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Rt. Hon Lord Carnwath of Notting Hill C.V.O. - President
Lord Carnwath has been a Justice of the UK Supreme Court since April 2012. He was a Lord Justice of Appeal since September 2001, having been a Judge of the High Court, Chancery Division, from 1994. He was Chairman of the Law Commission for England and Wales from February 1999 until July 2002. In July 2004 he was nominated as “Shadow” Senior President of Tribunals, to provide judicial leadership in the reform of the UK Tribunal system. In November 2007 he was appointed as the first statutory Senior President of Tribunals under the Tribunals, Courts and Enforcement Act 2007. Internationally, in 2004 he was a founding member, and first Secretary-General, of the European Union Forum of Judges for the Environment (EUFJE). He has been joint chairman of the judicial advisory committee for the UNEP handbook on environmental law; and a member of the UNECE taskforce on the Aarhus Convention.
Maria is a place-making, urban and city renewal strategist, focusing on place based prosperity, green spaces, cross-sector collaboration, and community participation. She is the Founding Director of Living Space Project, an urban place-making thinktank and consultancy that works with charitable foundations, government, the social, community, public and private sector. She is a trustee of the Trust for Conservation Volunteers, a Fellow of the Royal Society of Arts, a member of the International Place Making Council and an associate member of the Royal Institute of British Architects. She is also the Chair of the Heritage Lottery Fund, South East Committee. In addition, she is a recipient of the first Clore Social Leadership Environment Fellowship, and an ambassador of the Women’s Environment Network. Her former roles include: Director of the Environmental Law Foundation and, Commissioner of the UK Sustainable Development Commission, and English Heritage. Maria's background is in sustainable development, environment law, planning, inclusion and heritage. She holds a Master's in Public International Law from the University of London.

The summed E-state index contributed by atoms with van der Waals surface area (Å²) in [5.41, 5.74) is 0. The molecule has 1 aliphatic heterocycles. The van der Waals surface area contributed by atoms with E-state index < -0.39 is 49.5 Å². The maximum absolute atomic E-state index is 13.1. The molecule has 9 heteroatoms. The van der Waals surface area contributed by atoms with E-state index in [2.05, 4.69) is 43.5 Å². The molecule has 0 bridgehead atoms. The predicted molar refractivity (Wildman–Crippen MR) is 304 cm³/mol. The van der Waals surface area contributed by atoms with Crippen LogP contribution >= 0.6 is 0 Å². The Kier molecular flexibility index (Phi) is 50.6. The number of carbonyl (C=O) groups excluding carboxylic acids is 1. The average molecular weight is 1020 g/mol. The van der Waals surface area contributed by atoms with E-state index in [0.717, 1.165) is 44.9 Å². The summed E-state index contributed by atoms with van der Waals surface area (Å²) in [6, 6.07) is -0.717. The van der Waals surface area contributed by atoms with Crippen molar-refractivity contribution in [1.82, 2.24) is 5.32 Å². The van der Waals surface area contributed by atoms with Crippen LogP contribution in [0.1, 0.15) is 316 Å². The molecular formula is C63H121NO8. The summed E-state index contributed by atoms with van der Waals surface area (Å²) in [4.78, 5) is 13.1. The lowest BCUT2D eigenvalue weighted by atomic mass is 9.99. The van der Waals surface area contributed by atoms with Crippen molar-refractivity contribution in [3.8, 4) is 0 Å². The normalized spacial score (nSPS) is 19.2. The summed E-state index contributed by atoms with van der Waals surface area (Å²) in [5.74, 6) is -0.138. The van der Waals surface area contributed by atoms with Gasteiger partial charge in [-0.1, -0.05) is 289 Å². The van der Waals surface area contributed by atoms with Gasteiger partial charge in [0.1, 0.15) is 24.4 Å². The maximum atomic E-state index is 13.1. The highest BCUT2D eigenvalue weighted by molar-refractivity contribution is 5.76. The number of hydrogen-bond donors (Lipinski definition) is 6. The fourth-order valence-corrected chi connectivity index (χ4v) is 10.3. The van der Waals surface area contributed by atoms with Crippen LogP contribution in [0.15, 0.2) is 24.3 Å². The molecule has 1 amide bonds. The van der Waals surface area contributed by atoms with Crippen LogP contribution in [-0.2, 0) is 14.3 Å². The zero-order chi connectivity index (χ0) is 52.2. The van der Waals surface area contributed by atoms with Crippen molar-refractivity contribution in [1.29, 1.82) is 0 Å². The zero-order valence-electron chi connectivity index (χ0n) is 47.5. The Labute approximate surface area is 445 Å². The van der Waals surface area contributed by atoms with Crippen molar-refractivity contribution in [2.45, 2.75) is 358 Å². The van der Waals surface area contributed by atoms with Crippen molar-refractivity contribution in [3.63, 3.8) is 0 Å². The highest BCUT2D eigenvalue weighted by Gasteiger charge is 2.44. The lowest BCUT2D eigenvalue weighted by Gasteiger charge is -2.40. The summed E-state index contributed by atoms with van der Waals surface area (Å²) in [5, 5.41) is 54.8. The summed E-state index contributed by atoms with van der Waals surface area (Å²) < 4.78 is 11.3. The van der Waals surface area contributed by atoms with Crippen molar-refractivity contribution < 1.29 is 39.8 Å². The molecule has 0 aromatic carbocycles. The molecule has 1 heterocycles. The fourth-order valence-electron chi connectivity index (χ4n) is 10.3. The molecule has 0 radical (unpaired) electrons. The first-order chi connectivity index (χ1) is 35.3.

Sir Crispin Agnew of Lochnaw Bt QC
Sir Crispin’s early career was in the Royal Highland Fusiliers, involved with mountaineering and scientific expeditions to remote parts of the world. He qualified as an advocate in Scotland in 1982 taking silk in 1995. He has a specialist practice in all aspects of rural law, including environmental law and is the author of a number of legal text books.
Tom Burke is the Chairman of E3G, Third Generation Environmentalism, and a Visiting Professor at both Imperial and University Colleges, London. He is a Senior Associate at the Cambridge Institute for Sustainability Leadership. He is Chairman of the China Dialogue Trust and a Trustee of Black-E Community Arts Project, Liverpool. He was Environmental Policy Advisor to Rio Tinto plc ( part time ) 1996 -2016 and served as Senior Advisor to the Foreign Secretary’s Special Representative on Climate Change from 2006-12. He was appointed by the Secretary of State for Northern Ireland to chair an Independent Review of Environmental Governance in Northern Ireland from 2006-7. He was a member of the Council of English Nature, the statutory advisor to the British Government on biodiversity from 1999-2005.